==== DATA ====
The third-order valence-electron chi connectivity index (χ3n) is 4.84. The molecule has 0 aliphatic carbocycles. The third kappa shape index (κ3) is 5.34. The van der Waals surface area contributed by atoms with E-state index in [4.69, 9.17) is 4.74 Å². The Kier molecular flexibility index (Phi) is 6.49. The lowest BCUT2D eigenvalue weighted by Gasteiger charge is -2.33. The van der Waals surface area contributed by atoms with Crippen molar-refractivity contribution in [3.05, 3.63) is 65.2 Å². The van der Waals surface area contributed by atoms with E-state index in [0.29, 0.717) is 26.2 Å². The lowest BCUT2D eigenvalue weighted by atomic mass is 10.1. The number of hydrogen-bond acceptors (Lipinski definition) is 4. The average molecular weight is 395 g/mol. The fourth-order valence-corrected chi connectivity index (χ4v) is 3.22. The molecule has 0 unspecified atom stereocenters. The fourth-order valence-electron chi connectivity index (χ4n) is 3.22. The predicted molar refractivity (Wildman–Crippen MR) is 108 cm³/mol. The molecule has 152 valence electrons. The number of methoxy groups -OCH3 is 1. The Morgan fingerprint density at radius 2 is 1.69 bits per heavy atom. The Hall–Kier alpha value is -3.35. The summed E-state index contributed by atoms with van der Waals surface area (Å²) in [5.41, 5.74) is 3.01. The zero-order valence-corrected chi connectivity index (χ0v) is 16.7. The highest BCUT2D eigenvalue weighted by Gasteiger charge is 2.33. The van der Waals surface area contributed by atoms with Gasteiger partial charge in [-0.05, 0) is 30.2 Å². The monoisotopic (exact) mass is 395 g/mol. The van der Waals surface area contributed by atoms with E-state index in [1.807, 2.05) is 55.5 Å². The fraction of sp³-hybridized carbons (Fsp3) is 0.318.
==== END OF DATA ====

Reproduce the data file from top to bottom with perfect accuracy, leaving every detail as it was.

The third-order valence-electron chi connectivity index (χ3n) is 4.84. The molecule has 0 aliphatic carbocycles. The third kappa shape index (κ3) is 5.34. The van der Waals surface area contributed by atoms with E-state index in [4.69, 9.17) is 4.74 Å². The Kier molecular flexibility index (Phi) is 6.49. The lowest BCUT2D eigenvalue weighted by Gasteiger charge is -2.33. The van der Waals surface area contributed by atoms with Crippen molar-refractivity contribution in [3.05, 3.63) is 65.2 Å². The van der Waals surface area contributed by atoms with E-state index in [0.29, 0.717) is 26.2 Å². The lowest BCUT2D eigenvalue weighted by atomic mass is 10.1. The number of hydrogen-bond acceptors (Lipinski definition) is 4. The average molecular weight is 395 g/mol. The fourth-order valence-corrected chi connectivity index (χ4v) is 3.22. The molecule has 0 unspecified atom stereocenters. The fourth-order valence-electron chi connectivity index (χ4n) is 3.22. The predicted molar refractivity (Wildman–Crippen MR) is 108 cm³/mol. The molecule has 152 valence electrons. The number of methoxy groups -OCH3 is 1. The Morgan fingerprint density at radius 2 is 1.69 bits per heavy atom. The Hall–Kier alpha value is -3.35. The summed E-state index contributed by atoms with van der Waals surface area (Å²) in [5.41, 5.74) is 3.01. The zero-order valence-corrected chi connectivity index (χ0v) is 16.7. The highest BCUT2D eigenvalue weighted by Gasteiger charge is 2.33. The van der Waals surface area contributed by atoms with Gasteiger partial charge in [-0.05, 0) is 30.2 Å². The monoisotopic (exact) mass is 395 g/mol. The van der Waals surface area contributed by atoms with E-state index in [1.807, 2.05) is 55.5 Å². The fraction of sp³-hybridized carbons (Fsp3) is 0.318.